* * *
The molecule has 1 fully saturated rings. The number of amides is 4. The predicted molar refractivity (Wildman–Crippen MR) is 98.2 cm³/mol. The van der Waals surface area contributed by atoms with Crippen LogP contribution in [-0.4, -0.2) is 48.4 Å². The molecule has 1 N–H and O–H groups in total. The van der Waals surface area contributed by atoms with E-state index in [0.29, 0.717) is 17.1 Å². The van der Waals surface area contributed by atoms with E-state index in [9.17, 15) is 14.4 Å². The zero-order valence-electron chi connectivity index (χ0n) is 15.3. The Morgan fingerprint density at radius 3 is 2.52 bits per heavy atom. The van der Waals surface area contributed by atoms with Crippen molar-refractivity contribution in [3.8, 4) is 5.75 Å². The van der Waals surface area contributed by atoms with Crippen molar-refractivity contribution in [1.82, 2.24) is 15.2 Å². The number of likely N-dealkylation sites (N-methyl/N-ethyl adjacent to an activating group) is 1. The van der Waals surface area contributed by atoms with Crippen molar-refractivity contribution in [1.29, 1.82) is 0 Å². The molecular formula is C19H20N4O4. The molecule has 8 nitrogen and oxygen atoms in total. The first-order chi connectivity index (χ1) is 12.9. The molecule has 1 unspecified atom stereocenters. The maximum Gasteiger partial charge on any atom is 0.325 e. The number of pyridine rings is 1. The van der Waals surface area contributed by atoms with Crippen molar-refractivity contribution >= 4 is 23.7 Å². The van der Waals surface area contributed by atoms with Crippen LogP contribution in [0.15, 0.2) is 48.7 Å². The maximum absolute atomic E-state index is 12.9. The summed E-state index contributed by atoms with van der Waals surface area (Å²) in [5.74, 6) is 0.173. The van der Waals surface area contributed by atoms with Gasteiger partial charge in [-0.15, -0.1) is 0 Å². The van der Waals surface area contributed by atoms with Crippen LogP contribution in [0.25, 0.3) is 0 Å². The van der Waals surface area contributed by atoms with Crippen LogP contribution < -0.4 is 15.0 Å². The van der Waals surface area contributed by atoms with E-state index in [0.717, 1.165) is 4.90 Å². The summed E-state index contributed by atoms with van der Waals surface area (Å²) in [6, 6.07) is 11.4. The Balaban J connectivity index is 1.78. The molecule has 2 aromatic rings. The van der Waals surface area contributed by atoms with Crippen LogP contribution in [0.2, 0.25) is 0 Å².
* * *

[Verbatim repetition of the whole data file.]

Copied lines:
The molecule has 1 fully saturated rings. The number of amides is 4. The predicted molar refractivity (Wildman–Crippen MR) is 98.2 cm³/mol. The van der Waals surface area contributed by atoms with Crippen LogP contribution in [-0.4, -0.2) is 48.4 Å². The molecule has 1 N–H and O–H groups in total. The van der Waals surface area contributed by atoms with E-state index in [0.29, 0.717) is 17.1 Å². The van der Waals surface area contributed by atoms with E-state index in [9.17, 15) is 14.4 Å². The zero-order valence-electron chi connectivity index (χ0n) is 15.3. The Morgan fingerprint density at radius 3 is 2.52 bits per heavy atom. The van der Waals surface area contributed by atoms with Crippen molar-refractivity contribution in [3.8, 4) is 5.75 Å². The van der Waals surface area contributed by atoms with Crippen molar-refractivity contribution in [1.82, 2.24) is 15.2 Å². The number of likely N-dealkylation sites (N-methyl/N-ethyl adjacent to an activating group) is 1. The van der Waals surface area contributed by atoms with Crippen molar-refractivity contribution in [1.29, 1.82) is 0 Å². The molecular formula is C19H20N4O4. The molecule has 8 nitrogen and oxygen atoms in total. The first-order chi connectivity index (χ1) is 12.9. The molecule has 1 unspecified atom stereocenters. The maximum Gasteiger partial charge on any atom is 0.325 e. The number of pyridine rings is 1. The van der Waals surface area contributed by atoms with Crippen molar-refractivity contribution >= 4 is 23.7 Å². The van der Waals surface area contributed by atoms with Crippen LogP contribution in [0.15, 0.2) is 48.7 Å². The maximum absolute atomic E-state index is 12.9. The summed E-state index contributed by atoms with van der Waals surface area (Å²) in [5.74, 6) is 0.173. The van der Waals surface area contributed by atoms with Gasteiger partial charge in [-0.15, -0.1) is 0 Å². The van der Waals surface area contributed by atoms with Crippen LogP contribution in [0.25, 0.3) is 0 Å². The van der Waals surface area contributed by atoms with Crippen LogP contribution < -0.4 is 15.0 Å². The van der Waals surface area contributed by atoms with E-state index in [0.717, 1.165) is 4.90 Å². The summed E-state index contributed by atoms with van der Waals surface area (Å²) in [6, 6.07) is 11.4. The Balaban J connectivity index is 1.78. The molecule has 2 aromatic rings. The van der Waals surface area contributed by atoms with Crippen LogP contribution in [0.2, 0.25) is 0 Å².